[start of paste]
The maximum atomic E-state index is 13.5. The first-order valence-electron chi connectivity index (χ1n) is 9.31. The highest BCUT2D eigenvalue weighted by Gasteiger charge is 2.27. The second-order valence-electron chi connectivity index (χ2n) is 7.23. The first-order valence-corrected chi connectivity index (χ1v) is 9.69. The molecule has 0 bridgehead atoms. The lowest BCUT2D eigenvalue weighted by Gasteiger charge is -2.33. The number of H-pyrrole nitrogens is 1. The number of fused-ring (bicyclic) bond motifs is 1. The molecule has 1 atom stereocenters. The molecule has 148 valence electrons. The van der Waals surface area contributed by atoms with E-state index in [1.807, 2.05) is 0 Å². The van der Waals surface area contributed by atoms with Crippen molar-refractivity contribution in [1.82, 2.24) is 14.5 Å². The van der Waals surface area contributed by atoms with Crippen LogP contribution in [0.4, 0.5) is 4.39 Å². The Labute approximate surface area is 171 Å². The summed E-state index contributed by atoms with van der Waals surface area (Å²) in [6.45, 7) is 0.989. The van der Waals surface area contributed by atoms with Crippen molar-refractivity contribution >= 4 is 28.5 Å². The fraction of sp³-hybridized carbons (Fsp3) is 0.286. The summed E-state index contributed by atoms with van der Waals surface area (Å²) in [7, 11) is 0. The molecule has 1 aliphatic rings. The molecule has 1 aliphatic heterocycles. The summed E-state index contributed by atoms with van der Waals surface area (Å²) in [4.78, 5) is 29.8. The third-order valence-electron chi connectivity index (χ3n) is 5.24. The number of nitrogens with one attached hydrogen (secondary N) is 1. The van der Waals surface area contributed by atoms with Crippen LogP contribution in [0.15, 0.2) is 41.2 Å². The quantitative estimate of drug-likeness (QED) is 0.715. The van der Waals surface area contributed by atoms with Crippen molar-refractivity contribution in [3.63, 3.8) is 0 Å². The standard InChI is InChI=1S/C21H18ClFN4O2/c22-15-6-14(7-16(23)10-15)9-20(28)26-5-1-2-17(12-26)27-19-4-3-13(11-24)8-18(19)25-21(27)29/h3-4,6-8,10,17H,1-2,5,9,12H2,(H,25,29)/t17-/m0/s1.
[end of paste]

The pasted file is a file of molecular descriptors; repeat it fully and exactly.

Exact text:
The maximum atomic E-state index is 13.5. The first-order valence-electron chi connectivity index (χ1n) is 9.31. The highest BCUT2D eigenvalue weighted by Gasteiger charge is 2.27. The second-order valence-electron chi connectivity index (χ2n) is 7.23. The first-order valence-corrected chi connectivity index (χ1v) is 9.69. The molecule has 0 bridgehead atoms. The lowest BCUT2D eigenvalue weighted by Gasteiger charge is -2.33. The number of H-pyrrole nitrogens is 1. The number of fused-ring (bicyclic) bond motifs is 1. The molecule has 1 atom stereocenters. The molecule has 148 valence electrons. The van der Waals surface area contributed by atoms with E-state index in [1.807, 2.05) is 0 Å². The van der Waals surface area contributed by atoms with Crippen molar-refractivity contribution in [1.82, 2.24) is 14.5 Å². The van der Waals surface area contributed by atoms with Crippen LogP contribution in [0.4, 0.5) is 4.39 Å². The Labute approximate surface area is 171 Å². The summed E-state index contributed by atoms with van der Waals surface area (Å²) in [6.45, 7) is 0.989. The van der Waals surface area contributed by atoms with Crippen molar-refractivity contribution >= 4 is 28.5 Å². The fraction of sp³-hybridized carbons (Fsp3) is 0.286. The summed E-state index contributed by atoms with van der Waals surface area (Å²) in [7, 11) is 0. The molecule has 1 aliphatic rings. The molecule has 1 aliphatic heterocycles. The summed E-state index contributed by atoms with van der Waals surface area (Å²) in [4.78, 5) is 29.8. The third-order valence-electron chi connectivity index (χ3n) is 5.24. The number of nitrogens with one attached hydrogen (secondary N) is 1. The van der Waals surface area contributed by atoms with Crippen LogP contribution in [0.15, 0.2) is 41.2 Å². The quantitative estimate of drug-likeness (QED) is 0.715. The van der Waals surface area contributed by atoms with Crippen molar-refractivity contribution in [3.63, 3.8) is 0 Å². The standard InChI is InChI=1S/C21H18ClFN4O2/c22-15-6-14(7-16(23)10-15)9-20(28)26-5-1-2-17(12-26)27-19-4-3-13(11-24)8-18(19)25-21(27)29/h3-4,6-8,10,17H,1-2,5,9,12H2,(H,25,29)/t17-/m0/s1.